Pinnacle Transportation contends that "[a] claim for conversion does not require Pinnacle to allege when or how Erdley obtained property or confidential information, only that the possession is unauthorized." (Brief in Opposition to Motion to Dismiss, p. 12) Pinnacle Transportation cites no authority to support that position. Our research indicates that the relationship between Pinnacle Transportation and Erdley at the time he acquired the information is a pertinent consideration.

The allegations in the complaint indicate that Erdley's only formal relationship with Pinnacle Transportation was as a driver in the status of an independent contractor. Pinnacle Transportation has not alleged a sufficient relationship with Erdley at the time he acquired any property or confidential information to hold him liable for conversion. We will grant Erdley's motion as it relates to the claim against him in count 5.

In count 6 Pinnacle Transportation alleges that all of the Defendants have competed unfairly against it. Erdley's only argument with respect to the claim against him in this count is that "[a]s Mr. Erdley has argued above, there is no basis for any of the claims against him and therefore ... Count 6 of [the Amended Complaint] should be dismissed as well." (Brief in Support of Motion to Dismiss, p. 9) For the reasons discussed above, Erdley's arguments regarding the claims against him in counts 2 through 5 are not convincing. Because the claims against Erdley in those counts remain viable, we will deny his motion to dismiss the claim against him in count 6.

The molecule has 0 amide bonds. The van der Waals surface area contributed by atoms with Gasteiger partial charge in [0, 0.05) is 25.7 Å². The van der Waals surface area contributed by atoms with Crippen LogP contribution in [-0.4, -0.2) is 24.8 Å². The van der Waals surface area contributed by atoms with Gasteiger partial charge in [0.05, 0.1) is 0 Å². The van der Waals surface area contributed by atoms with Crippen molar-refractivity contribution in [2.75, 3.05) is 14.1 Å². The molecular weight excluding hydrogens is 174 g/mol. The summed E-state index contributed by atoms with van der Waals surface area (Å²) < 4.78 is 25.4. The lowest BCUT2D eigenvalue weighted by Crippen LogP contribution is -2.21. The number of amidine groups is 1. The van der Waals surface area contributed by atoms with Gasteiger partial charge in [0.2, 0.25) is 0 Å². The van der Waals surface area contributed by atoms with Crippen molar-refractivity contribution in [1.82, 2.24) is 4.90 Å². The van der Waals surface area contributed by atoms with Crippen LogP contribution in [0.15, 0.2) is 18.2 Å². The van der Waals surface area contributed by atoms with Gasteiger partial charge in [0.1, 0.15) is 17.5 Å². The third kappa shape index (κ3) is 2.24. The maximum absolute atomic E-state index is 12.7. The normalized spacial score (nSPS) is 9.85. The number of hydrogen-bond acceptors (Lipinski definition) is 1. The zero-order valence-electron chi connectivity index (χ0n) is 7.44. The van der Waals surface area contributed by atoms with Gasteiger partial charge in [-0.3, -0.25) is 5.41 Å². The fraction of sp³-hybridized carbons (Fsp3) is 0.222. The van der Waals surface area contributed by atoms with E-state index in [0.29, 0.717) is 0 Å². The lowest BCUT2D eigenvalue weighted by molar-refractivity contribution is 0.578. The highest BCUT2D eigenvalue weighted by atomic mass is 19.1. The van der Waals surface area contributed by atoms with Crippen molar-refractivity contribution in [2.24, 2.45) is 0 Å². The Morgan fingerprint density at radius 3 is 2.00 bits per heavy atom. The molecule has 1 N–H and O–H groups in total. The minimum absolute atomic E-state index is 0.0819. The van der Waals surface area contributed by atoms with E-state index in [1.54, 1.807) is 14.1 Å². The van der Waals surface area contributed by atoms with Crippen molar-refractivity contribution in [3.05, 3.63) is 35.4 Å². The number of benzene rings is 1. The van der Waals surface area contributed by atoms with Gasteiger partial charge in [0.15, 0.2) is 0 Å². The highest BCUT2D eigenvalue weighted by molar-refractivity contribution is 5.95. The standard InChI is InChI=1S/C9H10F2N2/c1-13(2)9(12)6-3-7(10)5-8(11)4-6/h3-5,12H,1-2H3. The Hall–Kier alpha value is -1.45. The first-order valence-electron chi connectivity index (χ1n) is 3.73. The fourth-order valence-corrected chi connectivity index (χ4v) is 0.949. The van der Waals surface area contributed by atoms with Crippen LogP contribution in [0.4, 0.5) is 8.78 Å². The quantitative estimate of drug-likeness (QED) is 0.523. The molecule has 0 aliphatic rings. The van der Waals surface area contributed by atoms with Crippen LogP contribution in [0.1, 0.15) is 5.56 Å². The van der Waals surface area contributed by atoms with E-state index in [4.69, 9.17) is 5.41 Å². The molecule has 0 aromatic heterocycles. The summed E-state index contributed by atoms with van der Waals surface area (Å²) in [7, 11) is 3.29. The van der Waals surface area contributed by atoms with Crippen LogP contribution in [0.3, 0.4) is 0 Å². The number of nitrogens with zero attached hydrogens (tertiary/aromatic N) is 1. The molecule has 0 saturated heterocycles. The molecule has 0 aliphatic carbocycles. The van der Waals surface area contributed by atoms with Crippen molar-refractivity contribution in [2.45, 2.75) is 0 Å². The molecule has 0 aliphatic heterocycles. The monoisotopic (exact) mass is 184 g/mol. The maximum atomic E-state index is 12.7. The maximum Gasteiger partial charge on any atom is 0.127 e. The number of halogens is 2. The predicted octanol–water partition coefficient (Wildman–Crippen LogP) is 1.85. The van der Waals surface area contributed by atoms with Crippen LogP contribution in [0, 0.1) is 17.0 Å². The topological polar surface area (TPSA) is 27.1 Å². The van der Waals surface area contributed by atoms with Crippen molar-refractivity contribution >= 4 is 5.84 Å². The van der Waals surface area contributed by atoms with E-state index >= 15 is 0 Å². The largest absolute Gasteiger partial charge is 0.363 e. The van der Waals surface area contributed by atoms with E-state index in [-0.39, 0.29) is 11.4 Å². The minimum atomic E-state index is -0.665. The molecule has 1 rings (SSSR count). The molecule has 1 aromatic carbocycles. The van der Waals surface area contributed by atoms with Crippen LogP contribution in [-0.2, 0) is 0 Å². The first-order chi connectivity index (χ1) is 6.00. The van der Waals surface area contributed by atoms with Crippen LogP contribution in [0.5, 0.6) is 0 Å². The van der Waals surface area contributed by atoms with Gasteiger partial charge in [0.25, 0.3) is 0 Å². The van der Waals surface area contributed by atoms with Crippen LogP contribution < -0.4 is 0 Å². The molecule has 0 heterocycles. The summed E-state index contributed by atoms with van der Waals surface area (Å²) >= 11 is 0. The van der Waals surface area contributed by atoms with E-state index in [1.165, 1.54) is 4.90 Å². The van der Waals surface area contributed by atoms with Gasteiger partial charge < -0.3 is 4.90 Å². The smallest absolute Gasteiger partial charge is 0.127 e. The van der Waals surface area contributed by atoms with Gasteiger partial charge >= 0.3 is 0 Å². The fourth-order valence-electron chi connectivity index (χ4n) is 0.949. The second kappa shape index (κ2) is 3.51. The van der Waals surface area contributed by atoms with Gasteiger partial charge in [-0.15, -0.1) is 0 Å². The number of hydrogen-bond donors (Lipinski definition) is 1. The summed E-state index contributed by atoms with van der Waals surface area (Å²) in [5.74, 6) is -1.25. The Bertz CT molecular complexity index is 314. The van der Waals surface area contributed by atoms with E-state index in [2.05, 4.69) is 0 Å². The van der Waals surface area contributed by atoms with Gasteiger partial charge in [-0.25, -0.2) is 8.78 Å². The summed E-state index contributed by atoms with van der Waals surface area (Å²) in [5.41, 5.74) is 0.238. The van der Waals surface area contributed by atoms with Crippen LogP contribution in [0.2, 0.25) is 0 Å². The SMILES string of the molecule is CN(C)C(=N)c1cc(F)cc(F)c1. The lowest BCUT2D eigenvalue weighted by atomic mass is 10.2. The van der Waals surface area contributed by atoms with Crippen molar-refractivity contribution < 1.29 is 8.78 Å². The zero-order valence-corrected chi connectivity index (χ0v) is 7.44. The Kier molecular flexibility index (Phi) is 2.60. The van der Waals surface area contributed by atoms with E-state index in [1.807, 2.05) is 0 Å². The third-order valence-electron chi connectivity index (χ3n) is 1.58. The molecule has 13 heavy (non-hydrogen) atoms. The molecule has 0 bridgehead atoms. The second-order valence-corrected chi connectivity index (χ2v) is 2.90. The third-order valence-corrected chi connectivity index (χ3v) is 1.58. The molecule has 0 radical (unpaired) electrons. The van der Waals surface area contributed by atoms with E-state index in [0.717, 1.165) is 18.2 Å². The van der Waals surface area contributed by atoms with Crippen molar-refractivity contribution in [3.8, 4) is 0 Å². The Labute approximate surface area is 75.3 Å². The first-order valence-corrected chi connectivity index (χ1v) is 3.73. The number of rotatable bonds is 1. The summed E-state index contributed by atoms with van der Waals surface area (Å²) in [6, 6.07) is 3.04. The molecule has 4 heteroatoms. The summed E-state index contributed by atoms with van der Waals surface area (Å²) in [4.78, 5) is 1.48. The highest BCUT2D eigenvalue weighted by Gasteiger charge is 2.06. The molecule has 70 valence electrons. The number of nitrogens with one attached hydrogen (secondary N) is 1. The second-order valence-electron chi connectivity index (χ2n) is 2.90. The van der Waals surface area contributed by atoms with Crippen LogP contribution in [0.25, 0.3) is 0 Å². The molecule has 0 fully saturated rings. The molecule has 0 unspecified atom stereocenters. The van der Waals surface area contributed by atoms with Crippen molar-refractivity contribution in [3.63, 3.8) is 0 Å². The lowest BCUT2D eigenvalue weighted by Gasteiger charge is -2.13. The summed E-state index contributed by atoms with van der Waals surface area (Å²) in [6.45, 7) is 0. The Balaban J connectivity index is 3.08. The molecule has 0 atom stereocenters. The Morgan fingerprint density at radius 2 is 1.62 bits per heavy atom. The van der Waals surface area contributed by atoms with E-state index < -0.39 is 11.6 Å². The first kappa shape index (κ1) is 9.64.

Erdley's final argument relates to count 8. Pinnacle Transportation alleges in that count that all of the Defendants have participated in an unlawful civil conspiracy. Erdley contends that no such claim may be asserted against him because his "sole role in connection with Pinnacle was to provide independent contracting transportation services." (Brief in Support of Motion to Dismiss, p. 9) Erdley fails to acknowledge or consider the numerous allegations concerning his role in the formation and operation of Galaxy Transportation. Those allegations sufficiently state a civil conspiracy claim against him. We will deny Erdley's motion to dismiss the claim against him in count 8.

NOW, THEREFORE, IT IS ORDERED THAT:

1. Erdley's motion (Document 38) to dismiss the claims against him is granted in part and denied in part, as provided in paragraphs 2 and 3 of this order.

2. Erdley's motion to dismiss the claims against him is granted with respect to the claim against him in count 5 of the complaint.

3. Erdley's motion to dismiss the claims against him is denied in all other respects.

MUIR, U.S. District Judge

20070215